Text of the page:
The 2001 Bougainville Peace Agreement (BPA) marked the formal end to the 1990s Bougainville conflict, even though a truce, and subsequently a ceasefire, had been in place since late 1997. Among other things, the BPA provided for a delayed referendum on Bougainville’s future relationship with Papua New Guinea. Under an agreed formula, the referendum will be held between June 2015 and June 2020.
There are now clear risks, however, that the BPA mightn’t last the distance. This post looks at where things are headed on Bougainville and, in particular, at some difficult choices the Australian Government may need to make in the coming period.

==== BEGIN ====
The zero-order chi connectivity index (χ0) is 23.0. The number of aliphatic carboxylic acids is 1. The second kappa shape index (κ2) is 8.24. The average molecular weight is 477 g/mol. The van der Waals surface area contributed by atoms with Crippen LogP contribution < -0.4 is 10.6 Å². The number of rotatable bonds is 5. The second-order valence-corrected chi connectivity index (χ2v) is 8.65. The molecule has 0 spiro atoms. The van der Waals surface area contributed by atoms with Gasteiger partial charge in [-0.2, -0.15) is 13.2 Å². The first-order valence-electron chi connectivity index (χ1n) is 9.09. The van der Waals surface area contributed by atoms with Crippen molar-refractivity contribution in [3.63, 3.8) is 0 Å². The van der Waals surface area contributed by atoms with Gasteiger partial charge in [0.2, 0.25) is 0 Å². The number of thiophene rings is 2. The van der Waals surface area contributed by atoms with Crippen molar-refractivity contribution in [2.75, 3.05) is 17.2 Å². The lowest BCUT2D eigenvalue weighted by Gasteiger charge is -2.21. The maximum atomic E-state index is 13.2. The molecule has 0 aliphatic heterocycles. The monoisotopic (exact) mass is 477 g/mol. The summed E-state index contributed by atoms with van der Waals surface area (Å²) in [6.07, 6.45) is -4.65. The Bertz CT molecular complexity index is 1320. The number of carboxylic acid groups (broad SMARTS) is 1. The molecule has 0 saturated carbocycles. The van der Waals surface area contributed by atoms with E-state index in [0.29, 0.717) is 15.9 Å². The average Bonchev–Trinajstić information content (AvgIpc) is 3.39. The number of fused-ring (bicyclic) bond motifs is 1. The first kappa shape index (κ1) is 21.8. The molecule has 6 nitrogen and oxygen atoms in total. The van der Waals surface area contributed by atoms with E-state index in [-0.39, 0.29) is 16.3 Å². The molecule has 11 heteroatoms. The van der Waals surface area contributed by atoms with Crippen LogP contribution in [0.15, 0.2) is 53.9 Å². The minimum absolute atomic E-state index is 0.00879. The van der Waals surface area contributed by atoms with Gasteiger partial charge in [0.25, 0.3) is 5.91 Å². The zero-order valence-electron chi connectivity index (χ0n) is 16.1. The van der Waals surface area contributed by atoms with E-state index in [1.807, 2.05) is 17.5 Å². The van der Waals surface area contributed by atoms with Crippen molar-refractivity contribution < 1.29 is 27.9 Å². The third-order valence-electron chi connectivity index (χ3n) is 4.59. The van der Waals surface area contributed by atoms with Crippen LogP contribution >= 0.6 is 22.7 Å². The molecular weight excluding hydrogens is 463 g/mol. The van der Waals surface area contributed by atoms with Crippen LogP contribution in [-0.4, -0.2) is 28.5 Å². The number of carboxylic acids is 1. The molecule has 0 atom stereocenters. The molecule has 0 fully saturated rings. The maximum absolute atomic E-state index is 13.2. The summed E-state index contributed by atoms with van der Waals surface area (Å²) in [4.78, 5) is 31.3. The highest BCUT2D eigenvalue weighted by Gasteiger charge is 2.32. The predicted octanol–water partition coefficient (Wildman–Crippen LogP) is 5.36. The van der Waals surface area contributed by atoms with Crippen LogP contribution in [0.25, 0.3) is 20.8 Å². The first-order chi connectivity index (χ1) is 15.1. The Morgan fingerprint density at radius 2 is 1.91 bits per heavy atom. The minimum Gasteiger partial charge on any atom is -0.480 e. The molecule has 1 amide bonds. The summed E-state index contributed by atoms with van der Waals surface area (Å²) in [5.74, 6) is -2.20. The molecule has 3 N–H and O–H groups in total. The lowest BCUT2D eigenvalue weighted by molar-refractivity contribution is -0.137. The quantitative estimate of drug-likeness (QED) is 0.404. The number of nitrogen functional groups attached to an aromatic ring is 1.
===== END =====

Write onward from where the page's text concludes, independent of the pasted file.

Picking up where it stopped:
Foreign Minister Julie Bishop has taken a personal interest in Bougainville, having visited it both in opposition and in government. She’s been careful to avoid commenting on the independence question although there’s no reason to think that the Abbott Government’s approach will be different from that of its predecessors; it will have a strong preference for Bougainville to remain part of Papua New Guinea.